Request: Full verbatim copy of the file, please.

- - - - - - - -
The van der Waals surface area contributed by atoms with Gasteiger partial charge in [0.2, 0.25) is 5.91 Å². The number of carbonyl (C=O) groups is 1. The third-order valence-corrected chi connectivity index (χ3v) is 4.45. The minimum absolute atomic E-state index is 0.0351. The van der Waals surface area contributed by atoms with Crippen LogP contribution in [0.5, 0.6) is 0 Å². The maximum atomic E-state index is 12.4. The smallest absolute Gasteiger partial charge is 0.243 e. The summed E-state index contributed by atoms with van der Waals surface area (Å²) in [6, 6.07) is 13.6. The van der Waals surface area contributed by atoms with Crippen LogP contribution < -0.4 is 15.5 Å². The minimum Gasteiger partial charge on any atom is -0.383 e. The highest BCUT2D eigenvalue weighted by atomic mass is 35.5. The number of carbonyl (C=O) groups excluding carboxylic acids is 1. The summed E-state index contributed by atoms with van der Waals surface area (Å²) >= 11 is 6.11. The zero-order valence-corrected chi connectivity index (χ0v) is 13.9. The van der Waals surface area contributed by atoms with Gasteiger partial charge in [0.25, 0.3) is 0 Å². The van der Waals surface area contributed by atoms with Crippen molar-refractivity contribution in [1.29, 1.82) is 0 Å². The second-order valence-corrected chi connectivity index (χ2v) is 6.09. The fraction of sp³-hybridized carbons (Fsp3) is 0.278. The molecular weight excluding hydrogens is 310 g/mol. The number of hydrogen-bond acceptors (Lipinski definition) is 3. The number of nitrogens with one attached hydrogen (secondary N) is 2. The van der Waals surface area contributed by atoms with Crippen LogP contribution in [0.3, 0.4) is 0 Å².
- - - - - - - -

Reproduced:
The van der Waals surface area contributed by atoms with Gasteiger partial charge in [0.2, 0.25) is 5.91 Å². The number of carbonyl (C=O) groups is 1. The third-order valence-corrected chi connectivity index (χ3v) is 4.45. The minimum absolute atomic E-state index is 0.0351. The van der Waals surface area contributed by atoms with Crippen LogP contribution in [0.5, 0.6) is 0 Å². The maximum atomic E-state index is 12.4. The smallest absolute Gasteiger partial charge is 0.243 e. The summed E-state index contributed by atoms with van der Waals surface area (Å²) in [6, 6.07) is 13.6. The van der Waals surface area contributed by atoms with Crippen LogP contribution < -0.4 is 15.5 Å². The minimum Gasteiger partial charge on any atom is -0.383 e. The highest BCUT2D eigenvalue weighted by atomic mass is 35.5. The number of carbonyl (C=O) groups excluding carboxylic acids is 1. The summed E-state index contributed by atoms with van der Waals surface area (Å²) >= 11 is 6.11. The zero-order valence-corrected chi connectivity index (χ0v) is 13.9. The van der Waals surface area contributed by atoms with Gasteiger partial charge in [0.25, 0.3) is 0 Å². The van der Waals surface area contributed by atoms with Crippen molar-refractivity contribution in [1.29, 1.82) is 0 Å². The second-order valence-corrected chi connectivity index (χ2v) is 6.09. The fraction of sp³-hybridized carbons (Fsp3) is 0.278. The molecular weight excluding hydrogens is 310 g/mol. The number of hydrogen-bond acceptors (Lipinski definition) is 3. The number of nitrogens with one attached hydrogen (secondary N) is 2. The van der Waals surface area contributed by atoms with Crippen LogP contribution in [0.3, 0.4) is 0 Å².